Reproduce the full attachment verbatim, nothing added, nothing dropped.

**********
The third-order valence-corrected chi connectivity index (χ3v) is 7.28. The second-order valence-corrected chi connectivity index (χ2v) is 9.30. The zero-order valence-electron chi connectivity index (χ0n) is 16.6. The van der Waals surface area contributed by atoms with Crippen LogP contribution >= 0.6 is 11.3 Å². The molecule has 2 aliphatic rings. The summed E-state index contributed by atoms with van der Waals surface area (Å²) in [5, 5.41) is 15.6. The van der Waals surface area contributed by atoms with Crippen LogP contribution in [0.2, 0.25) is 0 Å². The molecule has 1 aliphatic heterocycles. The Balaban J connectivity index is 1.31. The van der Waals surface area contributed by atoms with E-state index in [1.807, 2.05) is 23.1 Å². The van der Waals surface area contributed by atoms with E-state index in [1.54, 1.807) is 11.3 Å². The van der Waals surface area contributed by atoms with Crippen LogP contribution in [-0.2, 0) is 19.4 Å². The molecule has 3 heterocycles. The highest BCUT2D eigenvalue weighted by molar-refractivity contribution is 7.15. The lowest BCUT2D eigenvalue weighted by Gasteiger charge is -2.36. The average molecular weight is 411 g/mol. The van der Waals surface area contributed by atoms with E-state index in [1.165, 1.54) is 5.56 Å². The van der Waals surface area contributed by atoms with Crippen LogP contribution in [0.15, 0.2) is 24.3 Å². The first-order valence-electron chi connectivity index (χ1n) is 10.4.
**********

The third-order valence-corrected chi connectivity index (χ3v) is 7.28. The second-order valence-corrected chi connectivity index (χ2v) is 9.30. The zero-order valence-electron chi connectivity index (χ0n) is 16.6. The van der Waals surface area contributed by atoms with Crippen LogP contribution >= 0.6 is 11.3 Å². The molecule has 2 aliphatic rings. The summed E-state index contributed by atoms with van der Waals surface area (Å²) in [5, 5.41) is 15.6. The van der Waals surface area contributed by atoms with Crippen LogP contribution in [0.2, 0.25) is 0 Å². The molecule has 1 aliphatic heterocycles. The Balaban J connectivity index is 1.31. The van der Waals surface area contributed by atoms with E-state index in [1.807, 2.05) is 23.1 Å². The van der Waals surface area contributed by atoms with E-state index in [1.54, 1.807) is 11.3 Å². The van der Waals surface area contributed by atoms with Crippen LogP contribution in [-0.2, 0) is 19.4 Å². The molecule has 3 heterocycles. The highest BCUT2D eigenvalue weighted by molar-refractivity contribution is 7.15. The lowest BCUT2D eigenvalue weighted by Gasteiger charge is -2.36. The average molecular weight is 411 g/mol. The van der Waals surface area contributed by atoms with E-state index in [1.165, 1.54) is 5.56 Å². The van der Waals surface area contributed by atoms with Crippen LogP contribution in [0.15, 0.2) is 24.3 Å². The first-order valence-electron chi connectivity index (χ1n) is 10.4.